LED lights look much the same but there is a difference and if you are thinking of changing to LED lighting it is worth thinking about this. You will hear tales of clever people buying their LED lights from EBay or AliBaba for $10 each and will wonder why they cost so much from local suppliers.
Here are some of the reasons.
The LED chip can vary in price by as much as 250%. The number of buyers of LED chips is limited so anyone selling rubbish at high prices would soon run out of customers. So it is a reasonable assumption that the higher the price the better the quality. It is worth bearing in mind that the lower end products are produced for the local market in China and are not expected to be exported.
Perhaps the most critical part of the LED light is the driver. The driver has the job of converting the 230 Volt Alternating Current into Direct Current flowing at a constant number of Amps through the chip.
The Alternating Current reverses direction 50 times a second so the first job for the driver is to reverse one cycle so that there are two pulses of electricity flowing in the one direction. The difficult job is to smooth these pulses into an even current flow and this is where there is an enormous difference in the quality of the drivers.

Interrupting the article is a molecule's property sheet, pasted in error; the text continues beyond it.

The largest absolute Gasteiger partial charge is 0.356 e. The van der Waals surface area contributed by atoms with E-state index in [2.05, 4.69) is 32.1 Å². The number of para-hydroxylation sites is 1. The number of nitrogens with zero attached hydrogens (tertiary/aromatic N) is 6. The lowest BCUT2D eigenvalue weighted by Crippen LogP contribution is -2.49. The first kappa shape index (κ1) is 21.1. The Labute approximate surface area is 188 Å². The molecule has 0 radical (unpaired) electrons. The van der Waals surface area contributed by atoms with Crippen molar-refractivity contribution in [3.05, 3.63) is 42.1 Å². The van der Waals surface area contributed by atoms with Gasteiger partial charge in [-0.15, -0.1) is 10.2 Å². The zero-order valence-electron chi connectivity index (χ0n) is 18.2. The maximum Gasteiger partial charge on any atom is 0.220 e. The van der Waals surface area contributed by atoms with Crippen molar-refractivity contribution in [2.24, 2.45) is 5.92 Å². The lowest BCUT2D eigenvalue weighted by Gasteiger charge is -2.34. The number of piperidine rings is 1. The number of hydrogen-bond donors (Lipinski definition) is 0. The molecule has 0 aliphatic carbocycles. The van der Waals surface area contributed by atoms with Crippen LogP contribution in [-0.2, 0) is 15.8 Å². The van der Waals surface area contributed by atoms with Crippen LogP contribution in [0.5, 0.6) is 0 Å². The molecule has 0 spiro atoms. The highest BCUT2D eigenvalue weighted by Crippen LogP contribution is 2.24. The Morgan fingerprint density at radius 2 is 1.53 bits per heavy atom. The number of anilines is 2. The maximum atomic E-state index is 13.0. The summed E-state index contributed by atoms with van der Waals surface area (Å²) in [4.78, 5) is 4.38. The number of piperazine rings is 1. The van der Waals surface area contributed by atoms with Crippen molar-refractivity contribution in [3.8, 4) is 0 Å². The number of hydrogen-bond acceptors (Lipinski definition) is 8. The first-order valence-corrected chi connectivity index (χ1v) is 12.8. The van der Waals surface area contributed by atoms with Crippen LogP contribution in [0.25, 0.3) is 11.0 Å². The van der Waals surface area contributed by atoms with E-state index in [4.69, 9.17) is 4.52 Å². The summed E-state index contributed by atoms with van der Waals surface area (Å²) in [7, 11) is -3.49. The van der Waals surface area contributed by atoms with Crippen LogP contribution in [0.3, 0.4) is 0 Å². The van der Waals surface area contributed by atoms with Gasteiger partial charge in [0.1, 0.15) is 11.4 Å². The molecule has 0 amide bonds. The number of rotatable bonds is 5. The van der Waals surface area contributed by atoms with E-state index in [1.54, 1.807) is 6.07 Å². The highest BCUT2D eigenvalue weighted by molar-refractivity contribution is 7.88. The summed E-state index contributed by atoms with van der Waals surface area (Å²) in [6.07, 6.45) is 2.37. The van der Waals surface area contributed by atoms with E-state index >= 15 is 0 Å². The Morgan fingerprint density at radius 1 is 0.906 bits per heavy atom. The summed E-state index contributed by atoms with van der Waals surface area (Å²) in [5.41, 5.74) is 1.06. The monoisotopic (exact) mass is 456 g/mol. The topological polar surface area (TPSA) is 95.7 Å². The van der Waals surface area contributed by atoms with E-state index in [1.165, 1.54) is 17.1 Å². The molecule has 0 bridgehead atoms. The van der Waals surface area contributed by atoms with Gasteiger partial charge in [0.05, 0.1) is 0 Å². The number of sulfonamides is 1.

The best will have about a 3% ripple in the power of each cycle while the cheap models can have a ripple of up to 45%. (The per centage is of the value of the average current)
The ripple will cause the light to flicker but because it does so at 100 cycles per second it is not visible to the naked eye. However the effect can be felt and people can suffer headaches, eye strain, or migraines. This actually was the problem with the old style fluorescent lights.
If the driver is supplying say 700 milliAmps to the LED, the ripple as it passes will supply a higher and lower current with the average being 700 mA. The higher current produces more heat which is not completely dissipated during the lower current supply. The heat accumulates and stabilises at a higher temperature, how much higher depends on the per-centage of the ripple. This will shorten the life of the LED – dramatically with the larger ripples.
Probably 90% of the failures of LED lights are caused by the driver.
The other areas where cost savings are made is by scrimping on the heat sink, wiring and connectors
So in practice how can you tell if the $10 LED light is great value or junk? Often by looking at the finish and wiring it is obvious, but not always. A foolproof way is to use your phone camera to look at the light operating. Any flicker will show up even though it is not visible to the naked eye..
An important reason to be wary of very cheap downlights is because NZ Regulations require all items connected to the mains supply be certified as safe. This involves testing by a recognised laboratory. It is not unknown for certificates to be printed on a computer without bothering the lab with tedious testing.
This is a bad idea and if it goes wrong it can go very wrong.
Watch this video to see why we do not deal in low budget LED's.